Wednesday, September 30, 2009

What I learned from 'I do'

This weekend, Phil and I will celebrate our one year wedding anniversary. My how time flies. Actually, it really feels like we’ve been married for longer (in a good way). But it is funny to look back at the humorous stuff we’ve learned about each other in the past year. Like how Phil eats mac ‘n cheese with a spoon while I use a fork and other less obvious preferences regarding food, chores, entertainment, etc.

I asked Phil what was one thing he learned in the past year. He said he’s learned not to use the word “sure.” I admit this is because, when I ask him a yes or no question and he answers with “sure” I want to know if that really means "yes" or "I'd rather say 'no' but think yes is the right answer."

We’ve also had to teach each other a thing or two. I had to teach Phil how to fold a pair of women’s underwear. (I’m laughing just thinking about that moment.) On the other hand, Phil patiently taught me how to operate the TV remote and DVR (before I got married, I didn’t even have cable), not to mention basically every other piece of technology in our home.

Anyway, not to rattle off a cliché, but the biggest thing I’ve learned about marriage is probably the fact that I still have a lot more to learn. That’s why I’m looking forward to many more years with the hubs! So, what’s the most interesting thing you’ve learned in the past year?

Sunday, September 27, 2009

Remember my name

Ever since movie makers announced they were re-making FAME I have been looking forward to this weekend. Luckily the bad reviews convinced me to go in with low expectations. If you prefer good acting and a compelling plot, I’d recommend you skip this particular movie. But the performances sprinkled throughout were still fun.

It’s movies like this—and TV shows like So You Think You Can Dance, and of course, GLEE—that send me into daydream heaven. Despite my bad knees and 30-year-old body that hasn’t done a double pirouette or split leap since high school, I still aspire to be a performer.

Nothing puts a bigger smile on my face than a flashy song and dance routine. Put me in the audience of any Broadway show and I’ve got happy tears in my eyes the moment the curtain goes up.

Why can’t life be more like a musical? We all randomly break out into song and a perfectly choreographed dance routine at random times—at the grocery store, during meetings at work, going to check the mail. I’d like to think heaven will be one eternal Tony Award-winning musical. But for today, I guess singing at my church and dancing at weddings (and occasionally in my living room) will have to suffice.

So, what’s your favorite Broadway or movie musical? I know. There are too many to choose from. I’ll have to think about it and get back to you with my pick later.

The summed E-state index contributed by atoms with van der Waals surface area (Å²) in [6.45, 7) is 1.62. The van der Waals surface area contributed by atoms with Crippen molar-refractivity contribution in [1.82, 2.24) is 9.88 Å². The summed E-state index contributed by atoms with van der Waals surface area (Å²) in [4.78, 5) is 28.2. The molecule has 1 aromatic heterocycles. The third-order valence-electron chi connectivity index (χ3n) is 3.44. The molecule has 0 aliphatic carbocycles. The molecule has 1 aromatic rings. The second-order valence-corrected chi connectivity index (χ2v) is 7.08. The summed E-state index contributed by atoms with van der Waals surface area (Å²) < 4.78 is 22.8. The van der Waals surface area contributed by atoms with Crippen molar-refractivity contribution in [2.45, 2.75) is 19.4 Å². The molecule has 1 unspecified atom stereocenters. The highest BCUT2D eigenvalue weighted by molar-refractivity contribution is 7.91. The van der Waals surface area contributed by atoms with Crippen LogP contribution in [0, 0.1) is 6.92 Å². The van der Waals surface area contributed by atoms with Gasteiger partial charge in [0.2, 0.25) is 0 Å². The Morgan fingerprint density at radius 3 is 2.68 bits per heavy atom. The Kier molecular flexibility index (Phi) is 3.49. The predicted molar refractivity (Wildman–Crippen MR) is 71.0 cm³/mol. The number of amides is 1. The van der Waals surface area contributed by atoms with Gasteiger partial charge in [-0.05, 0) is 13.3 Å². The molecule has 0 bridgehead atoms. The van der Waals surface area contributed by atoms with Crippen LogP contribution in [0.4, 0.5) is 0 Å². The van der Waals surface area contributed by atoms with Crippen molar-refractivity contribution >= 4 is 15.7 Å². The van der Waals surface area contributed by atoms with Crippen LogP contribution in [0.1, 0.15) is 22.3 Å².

Wednesday, September 23, 2009

To text or not to text

I love text messaging! Now, many (mostly younger) people made this declaration a couple years ago. For a long time though, I didn’t really get the point. Now, however, I do find value in using (but not overusing) this technology. For me, it started with a couple messages a month. Then, about a year ago, I got a new phone with a full "QWERTY" keypad. Suddenly, texting was faster and seemed more efficient. I started to use it more, and a couple months ago even managed to exceed the alloted texts in my phone plan. So, I upgraded my plan to go even more text crazy.

Mostly, I like texting because it’s quick and not intrusive. I don’t want anyone to think that I don’t want them to call me, ‘cuz that’s not true at all. But, I admit that I’ve never been good at calling people, and it’s mostly because I have this constant worry that I’ll be interrupting something or catching the callee at a bad time and they’ll feel stuck talking to me. In addition, let’s face it, sometimes you just want a quick answer and not a full conversation. Texting is great for quick Q&A.

I do think some people misuse it though. It sounds like most students today communicate almost solely through text messages. I know a couple teenagers who send more than 1,000 texts every month. From what I hear, that’s not uncommon. Another thing I don’t like is that it promotes bad grammar and writing habits. Since I write for a living, this really bugs me. I can’t stand the text abbreviations (TTYL, BBIAM, YGTBKM) . Say what?! I rarely abbreviate anything when I text, which is probably a waste of time, but hey, I like the look of complete sentences, okay?